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Unlike Most TV Dramas, 'The Waltons' Put Death in the Proper Perspective
October 20, 2014  | By Ed Martin  | 7 comments

“The Gift,” a recently repeated episode from the second season of The Waltons (seen in four-hour blocks Monday-Friday on Hallmark Channel) got me to thinking about the depiction of death in scripted television, which more often than not is a function of extreme violence and rarely explores the emotional and psychological aftermath of loss in a responsible way. There are notable exceptions – Alicia Florrick’s emotional retreat from reality following the murder of her sometime lover Will Gardner last season on CBS’ The Good Wife is one sterling example. Young Ephram Brown’s inability to find happiness following the death of his mother during the first season of Everwood is another.

Television writers seem largely incapable of dealing with death with true intelligence or insight, even though they work in a medium that all but revels in it. They could take a lesson from “The Gift,” which was first telecast decades ago on January 24, 1974.

“The Gift” is about a teenager named Seth (played by the one and only Ron Howard, post-The Andy Griffith Show and pre-Happy Days) who is diagnosed with leukemia and given only one year to live. The brilliant screenplay (by Earl Hamner Jr., Ray Goldrup, Jack Hanrahan and Carol Evan McKeand) handles death and the impending loss of one so young with a depth and sensitivity I can’t recall seeing on television in the 40 years since. I’m certain there were episodes of medical dramas (from Medical Center to St. Elsewhere to ER to Grey’s Anatomy) that broached the subject with similar profound dignity, but none of them come immediately to mind.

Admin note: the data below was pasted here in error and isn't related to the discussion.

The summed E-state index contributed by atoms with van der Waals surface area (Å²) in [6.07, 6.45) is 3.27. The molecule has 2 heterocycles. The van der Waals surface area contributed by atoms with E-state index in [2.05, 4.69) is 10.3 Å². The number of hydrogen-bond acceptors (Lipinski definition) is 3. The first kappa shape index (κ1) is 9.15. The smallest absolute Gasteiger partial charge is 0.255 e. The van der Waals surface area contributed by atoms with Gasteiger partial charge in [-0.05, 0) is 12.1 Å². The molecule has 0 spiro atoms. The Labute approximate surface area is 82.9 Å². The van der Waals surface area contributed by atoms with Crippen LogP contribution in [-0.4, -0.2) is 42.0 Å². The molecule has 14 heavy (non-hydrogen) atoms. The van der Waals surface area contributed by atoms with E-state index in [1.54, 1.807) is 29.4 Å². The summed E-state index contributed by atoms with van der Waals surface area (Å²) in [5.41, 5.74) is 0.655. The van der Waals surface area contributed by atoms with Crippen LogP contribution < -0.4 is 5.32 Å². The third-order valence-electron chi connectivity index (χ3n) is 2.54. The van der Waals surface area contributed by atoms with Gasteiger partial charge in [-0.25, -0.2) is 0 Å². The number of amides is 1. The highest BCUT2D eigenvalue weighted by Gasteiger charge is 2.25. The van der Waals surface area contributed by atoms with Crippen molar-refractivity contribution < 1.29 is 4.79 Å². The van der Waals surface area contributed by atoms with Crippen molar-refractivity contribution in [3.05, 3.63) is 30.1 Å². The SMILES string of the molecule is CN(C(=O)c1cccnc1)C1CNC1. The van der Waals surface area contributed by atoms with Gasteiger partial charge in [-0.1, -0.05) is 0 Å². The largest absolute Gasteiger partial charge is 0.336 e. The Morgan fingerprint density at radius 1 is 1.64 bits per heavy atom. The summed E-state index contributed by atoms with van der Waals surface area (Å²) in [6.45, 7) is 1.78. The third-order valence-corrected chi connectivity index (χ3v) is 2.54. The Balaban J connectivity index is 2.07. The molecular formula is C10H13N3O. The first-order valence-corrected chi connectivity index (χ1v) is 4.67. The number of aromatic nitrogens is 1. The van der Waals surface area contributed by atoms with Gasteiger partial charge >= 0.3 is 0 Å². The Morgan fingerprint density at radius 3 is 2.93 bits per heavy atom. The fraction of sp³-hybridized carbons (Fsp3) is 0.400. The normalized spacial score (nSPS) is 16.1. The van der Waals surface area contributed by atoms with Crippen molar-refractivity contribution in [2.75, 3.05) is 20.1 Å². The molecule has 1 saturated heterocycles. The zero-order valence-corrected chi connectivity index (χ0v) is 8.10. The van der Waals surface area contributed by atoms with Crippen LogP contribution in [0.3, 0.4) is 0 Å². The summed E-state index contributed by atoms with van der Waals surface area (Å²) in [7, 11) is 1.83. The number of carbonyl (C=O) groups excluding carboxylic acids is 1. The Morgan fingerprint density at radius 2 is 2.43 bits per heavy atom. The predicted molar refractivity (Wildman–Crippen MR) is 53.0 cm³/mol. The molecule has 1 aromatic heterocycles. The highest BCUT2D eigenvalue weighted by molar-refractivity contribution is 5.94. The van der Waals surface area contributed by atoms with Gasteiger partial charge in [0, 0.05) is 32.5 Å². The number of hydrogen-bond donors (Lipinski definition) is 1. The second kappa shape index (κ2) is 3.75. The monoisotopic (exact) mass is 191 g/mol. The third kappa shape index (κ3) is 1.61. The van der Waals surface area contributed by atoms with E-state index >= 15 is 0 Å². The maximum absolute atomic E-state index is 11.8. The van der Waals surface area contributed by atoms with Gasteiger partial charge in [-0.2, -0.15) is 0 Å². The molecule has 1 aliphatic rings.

I remember watching “The Gift” when I was a kid and being somewhat shaken by it, probably because, at the time, I had never seen a story on television about a kid with a terminal illness, or the impact it was having on another kid -- the second eldest Walton son, Jason, someone I felt I knew because I watched The Waltons every week. Jon Walmsley, the actor who played Jason, hit every note perfectly, showing that, as a kid himself, he was unable to process what was happening to his friend. He withdrew from his family and from Seth, locking himself away in his room and playing his guitar in a way that can only be described as violent. At one point he broke down crying – something boys at the time were never supposed to do, on TV or in real life.